Journal of Ornithology

, Volume 154, Issue 3, pp 761–768 | Cite as

Reduced genetic diversity and sperm motility in the endangered Gran Canaria Blue Chaffinch Fringilla teydea polatzeki

  • Eduardo Garcia-del-Rey
  • Gunnhild Marthinsen
  • Pascual Calabuig
  • Loly Estévez
  • Lars Erik Johannessen
  • Arild Johnsen
  • Terje Laskemoen
  • Jan T. Lifjeld
Original Article

Abstract

The Blue Chaffinch (Fringilla teydea) is endemic to the Canary Islands and restricted to the pine forests on Tenerife (ssp. teydea) and Gran Canaria (ssp. polatzeki). While the teydea population is large and stable, the polatzeki population underwent a dramatic decline in the twentieth century and currently numbers less than 200 individuals. Here, we show that microsatellite allelic diversity is lower in polatzeki than in teydea, consistent with a genetic bottleneck scenario. Our genotyped polatzeki individuals, which were wild-caught but currently used in a captive breeding programme, have the same allelic diversity as free-ranging birds. However, the captive polatzeki males seem to have reduced sperm motility as compared with captive teydea males, which could be an effect of reduced genetic diversity. Because polatzeki and teydea are phylogenetically distinct, they should be recognized as Evolutionarily Significant Units by conservation authorities. We also recommend maintaining the captive polatzeki population as a pre-emptive measure against extinction in the wild.

Keywords

Allelic richness Canary Islands Extinction Microsatellites Sperm swimming speed 

Zusammenfassung

Eingeschränkte genetische Vielfalt und Spermienbeweglichkeit beim vom Aussterben bedrohten Teide-Blaufinken (Fringilla teydea polatzeki) auf Gran Canaria

Der Teide-Blaufink (Fringilla teydea polatzeki) ist auf den Kanarischen Inseln endemisch und lebt ausschließlich in den Pinienwäldern auf Teneriffa (ssp. teydea) und Gran Canaria (ssp. polatzeki). Während die Population auf Teneriffa groß und stabil ist, erfuhr die Population auf Gran Canaria im 20. Jahrhundert einen dramatischen Rückgang und umfasst zur Zeit weniger als 200 Individuen. In dieser Arbeit zeigen wir, dass die allelische Vielfalt der Mikrosatelliten bei Polatzeki geringer als bei Teydea ist, was im Einklang mit einem genetischen „Engpass-Szenario“steht. Unsere genotypisch eindeutig identifizierten Polatzeki-Individuen, die Wildfänge waren und jetzt in Gefangenschaft in einem Brutprogramm eingesetzt werden, zeigten die gleiche allelische Vielfalt wie die Tiere im Freiland. Aber die gefangenen Polatzeki-Männchen scheinen gegenüber den Teydea-Männchen eine reduzierte Spermienbeweglichkeit zu haben, was an einer geringeren genetischen Vielfalt liegen könnte. Weil Polatzeki und Teydea phylogenetisch unterschiedlich sind, sollten sie vom Naturschutz offiziell als Evolutionary Significant Units (ESU) anerkannt werden. Wir empfehlen außerdem, die derzeit in Gefangenschaft gehaltene Polatzeki-Population weiterzuführen als Vorsichtsmaßnahme gegen die mögliche Ausrottung im Freiland.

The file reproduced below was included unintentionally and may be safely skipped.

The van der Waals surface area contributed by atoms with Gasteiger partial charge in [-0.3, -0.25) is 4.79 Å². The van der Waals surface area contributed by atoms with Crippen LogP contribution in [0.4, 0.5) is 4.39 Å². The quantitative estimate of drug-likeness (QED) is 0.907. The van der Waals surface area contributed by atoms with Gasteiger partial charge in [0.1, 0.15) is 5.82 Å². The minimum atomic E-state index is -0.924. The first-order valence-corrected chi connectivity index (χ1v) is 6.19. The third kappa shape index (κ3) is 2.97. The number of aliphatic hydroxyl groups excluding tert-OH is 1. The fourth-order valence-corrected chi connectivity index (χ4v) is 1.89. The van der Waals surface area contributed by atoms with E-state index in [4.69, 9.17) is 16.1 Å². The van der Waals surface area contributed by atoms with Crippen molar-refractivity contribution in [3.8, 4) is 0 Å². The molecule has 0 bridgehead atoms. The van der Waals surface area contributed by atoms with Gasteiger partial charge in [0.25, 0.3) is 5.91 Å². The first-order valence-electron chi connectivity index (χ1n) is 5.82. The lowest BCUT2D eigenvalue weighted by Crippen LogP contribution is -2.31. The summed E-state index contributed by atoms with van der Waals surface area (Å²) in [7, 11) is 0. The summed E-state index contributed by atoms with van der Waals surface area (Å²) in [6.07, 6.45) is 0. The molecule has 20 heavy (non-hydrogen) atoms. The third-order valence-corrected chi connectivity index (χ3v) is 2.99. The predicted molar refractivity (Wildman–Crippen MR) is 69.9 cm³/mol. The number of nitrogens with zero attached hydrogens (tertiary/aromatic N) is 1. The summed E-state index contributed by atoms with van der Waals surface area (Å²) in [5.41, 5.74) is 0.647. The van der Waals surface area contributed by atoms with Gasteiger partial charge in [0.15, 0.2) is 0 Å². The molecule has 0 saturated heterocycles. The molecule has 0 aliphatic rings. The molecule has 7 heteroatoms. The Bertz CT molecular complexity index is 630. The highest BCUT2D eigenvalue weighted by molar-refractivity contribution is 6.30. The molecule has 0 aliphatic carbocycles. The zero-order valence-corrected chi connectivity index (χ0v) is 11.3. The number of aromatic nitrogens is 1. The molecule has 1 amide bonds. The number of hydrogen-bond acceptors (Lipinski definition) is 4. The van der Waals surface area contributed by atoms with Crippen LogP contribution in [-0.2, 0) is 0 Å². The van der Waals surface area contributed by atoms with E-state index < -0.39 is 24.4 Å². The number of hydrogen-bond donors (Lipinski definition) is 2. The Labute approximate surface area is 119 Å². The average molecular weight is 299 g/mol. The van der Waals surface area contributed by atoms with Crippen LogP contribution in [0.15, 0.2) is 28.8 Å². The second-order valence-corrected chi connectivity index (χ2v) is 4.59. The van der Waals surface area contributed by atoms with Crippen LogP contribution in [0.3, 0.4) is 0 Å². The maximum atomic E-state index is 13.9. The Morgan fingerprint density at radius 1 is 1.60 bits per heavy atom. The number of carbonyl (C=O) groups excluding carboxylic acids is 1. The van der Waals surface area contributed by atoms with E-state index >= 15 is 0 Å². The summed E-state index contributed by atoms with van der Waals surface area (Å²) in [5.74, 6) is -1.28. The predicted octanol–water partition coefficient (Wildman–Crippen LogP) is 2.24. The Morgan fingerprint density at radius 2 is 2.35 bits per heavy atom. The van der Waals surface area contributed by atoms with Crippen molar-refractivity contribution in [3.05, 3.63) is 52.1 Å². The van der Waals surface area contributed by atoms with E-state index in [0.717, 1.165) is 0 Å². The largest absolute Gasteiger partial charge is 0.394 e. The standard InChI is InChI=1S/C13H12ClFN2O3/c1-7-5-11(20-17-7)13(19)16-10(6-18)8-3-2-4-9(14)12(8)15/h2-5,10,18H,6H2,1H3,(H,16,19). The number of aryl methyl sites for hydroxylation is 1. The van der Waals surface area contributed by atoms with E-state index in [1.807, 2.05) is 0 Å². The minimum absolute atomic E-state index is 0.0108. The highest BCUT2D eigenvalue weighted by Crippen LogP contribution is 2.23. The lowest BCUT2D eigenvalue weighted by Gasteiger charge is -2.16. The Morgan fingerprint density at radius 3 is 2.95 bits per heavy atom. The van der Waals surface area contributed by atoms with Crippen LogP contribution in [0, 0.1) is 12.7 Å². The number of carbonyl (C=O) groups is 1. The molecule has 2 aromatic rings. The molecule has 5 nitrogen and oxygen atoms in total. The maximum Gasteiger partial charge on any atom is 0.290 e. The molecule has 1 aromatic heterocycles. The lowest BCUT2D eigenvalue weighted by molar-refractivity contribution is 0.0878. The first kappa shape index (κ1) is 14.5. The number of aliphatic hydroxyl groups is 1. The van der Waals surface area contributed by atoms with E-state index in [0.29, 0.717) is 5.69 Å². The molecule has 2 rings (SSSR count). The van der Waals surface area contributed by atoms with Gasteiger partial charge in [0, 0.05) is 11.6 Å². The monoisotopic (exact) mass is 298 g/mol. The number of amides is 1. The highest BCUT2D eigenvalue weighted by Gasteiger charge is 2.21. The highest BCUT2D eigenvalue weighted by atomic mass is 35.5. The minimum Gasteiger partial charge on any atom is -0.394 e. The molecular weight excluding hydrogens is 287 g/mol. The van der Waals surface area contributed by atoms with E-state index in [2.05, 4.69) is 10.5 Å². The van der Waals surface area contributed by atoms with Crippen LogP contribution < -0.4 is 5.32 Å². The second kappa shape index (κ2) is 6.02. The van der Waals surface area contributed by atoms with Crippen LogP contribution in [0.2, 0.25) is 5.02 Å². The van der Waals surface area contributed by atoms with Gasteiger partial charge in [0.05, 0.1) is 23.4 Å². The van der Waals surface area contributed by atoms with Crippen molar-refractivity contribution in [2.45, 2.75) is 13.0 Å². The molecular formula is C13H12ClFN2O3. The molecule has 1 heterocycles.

Notes

Acknowledgments

We thank Jostein Gohli and Even Stensrud for assistance in the field on Tenerife, and Becky Cramer, Melissah Rowe and two anonymous referees for comments. Financial support was received from the Research Council of Norway. Permits for blood and sperm sampling were issued by Excmo. Cabildo de Tenerife and the Canarian Government. The experimental work complies with the current laws of Spain and Norway.

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Copyright information

© Dt. Ornithologen-Gesellschaft e.V. 2013

Authors and Affiliations

  • Eduardo Garcia-del-Rey
    • 1
  • Gunnhild Marthinsen
    • 2
  • Pascual Calabuig
    • 3
  • Loly Estévez
    • 3
  • Lars Erik Johannessen
    • 2
  • Arild Johnsen
    • 2
  • Terje Laskemoen
    • 2
  • Jan T. Lifjeld
    • 2
  1. 1.Macaronesian Institute of Field OrnithologySanta Cruz de TenerifeSpain
  2. 2.Natural History MuseumUniversity of OsloOsloNorway
  3. 3.Wildlife Recovery Center “Tafira”, Vivero ForestalLas Palmas de Gran Canaria, Canary IslandsSpain

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